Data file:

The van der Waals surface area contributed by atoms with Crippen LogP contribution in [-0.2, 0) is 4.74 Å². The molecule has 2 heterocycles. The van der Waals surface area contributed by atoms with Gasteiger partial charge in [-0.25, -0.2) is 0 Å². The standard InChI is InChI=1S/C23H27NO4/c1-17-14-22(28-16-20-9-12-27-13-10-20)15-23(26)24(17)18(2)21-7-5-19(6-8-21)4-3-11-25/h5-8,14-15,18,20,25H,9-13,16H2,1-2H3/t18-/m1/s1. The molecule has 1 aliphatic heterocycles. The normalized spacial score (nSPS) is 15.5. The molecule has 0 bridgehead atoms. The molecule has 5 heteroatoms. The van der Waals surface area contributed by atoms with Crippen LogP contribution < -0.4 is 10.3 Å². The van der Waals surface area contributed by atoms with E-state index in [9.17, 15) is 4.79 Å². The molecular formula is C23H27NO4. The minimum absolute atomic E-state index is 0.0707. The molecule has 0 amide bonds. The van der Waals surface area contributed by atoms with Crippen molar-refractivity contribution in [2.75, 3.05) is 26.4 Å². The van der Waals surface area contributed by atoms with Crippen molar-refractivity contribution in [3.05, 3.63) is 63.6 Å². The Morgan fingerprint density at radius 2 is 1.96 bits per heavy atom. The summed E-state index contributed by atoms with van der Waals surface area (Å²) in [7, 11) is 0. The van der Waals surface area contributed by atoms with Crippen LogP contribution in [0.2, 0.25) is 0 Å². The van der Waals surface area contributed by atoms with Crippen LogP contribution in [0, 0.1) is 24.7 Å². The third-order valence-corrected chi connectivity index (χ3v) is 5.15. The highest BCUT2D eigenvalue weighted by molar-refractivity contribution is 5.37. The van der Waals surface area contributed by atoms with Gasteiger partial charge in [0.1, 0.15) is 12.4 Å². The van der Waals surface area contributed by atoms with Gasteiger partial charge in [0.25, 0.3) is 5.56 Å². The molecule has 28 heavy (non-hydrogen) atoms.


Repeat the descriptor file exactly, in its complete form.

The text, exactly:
The van der Waals surface area contributed by atoms with Crippen LogP contribution in [-0.2, 0) is 4.74 Å². The molecule has 2 heterocycles. The van der Waals surface area contributed by atoms with Gasteiger partial charge in [-0.25, -0.2) is 0 Å². The standard InChI is InChI=1S/C23H27NO4/c1-17-14-22(28-16-20-9-12-27-13-10-20)15-23(26)24(17)18(2)21-7-5-19(6-8-21)4-3-11-25/h5-8,14-15,18,20,25H,9-13,16H2,1-2H3/t18-/m1/s1. The molecule has 1 aliphatic heterocycles. The normalized spacial score (nSPS) is 15.5. The molecule has 0 bridgehead atoms. The molecule has 5 heteroatoms. The van der Waals surface area contributed by atoms with Crippen LogP contribution < -0.4 is 10.3 Å². The van der Waals surface area contributed by atoms with E-state index in [9.17, 15) is 4.79 Å². The molecular formula is C23H27NO4. The minimum absolute atomic E-state index is 0.0707. The molecule has 0 amide bonds. The van der Waals surface area contributed by atoms with Crippen molar-refractivity contribution in [2.75, 3.05) is 26.4 Å². The van der Waals surface area contributed by atoms with Crippen molar-refractivity contribution in [3.05, 3.63) is 63.6 Å². The Morgan fingerprint density at radius 2 is 1.96 bits per heavy atom. The summed E-state index contributed by atoms with van der Waals surface area (Å²) in [7, 11) is 0. The van der Waals surface area contributed by atoms with Crippen LogP contribution in [0.2, 0.25) is 0 Å². The van der Waals surface area contributed by atoms with Crippen LogP contribution in [0, 0.1) is 24.7 Å². The third-order valence-corrected chi connectivity index (χ3v) is 5.15. The highest BCUT2D eigenvalue weighted by molar-refractivity contribution is 5.37. The van der Waals surface area contributed by atoms with Gasteiger partial charge in [0.1, 0.15) is 12.4 Å². The van der Waals surface area contributed by atoms with Gasteiger partial charge in [0.25, 0.3) is 5.56 Å². The molecule has 28 heavy (non-hydrogen) atoms.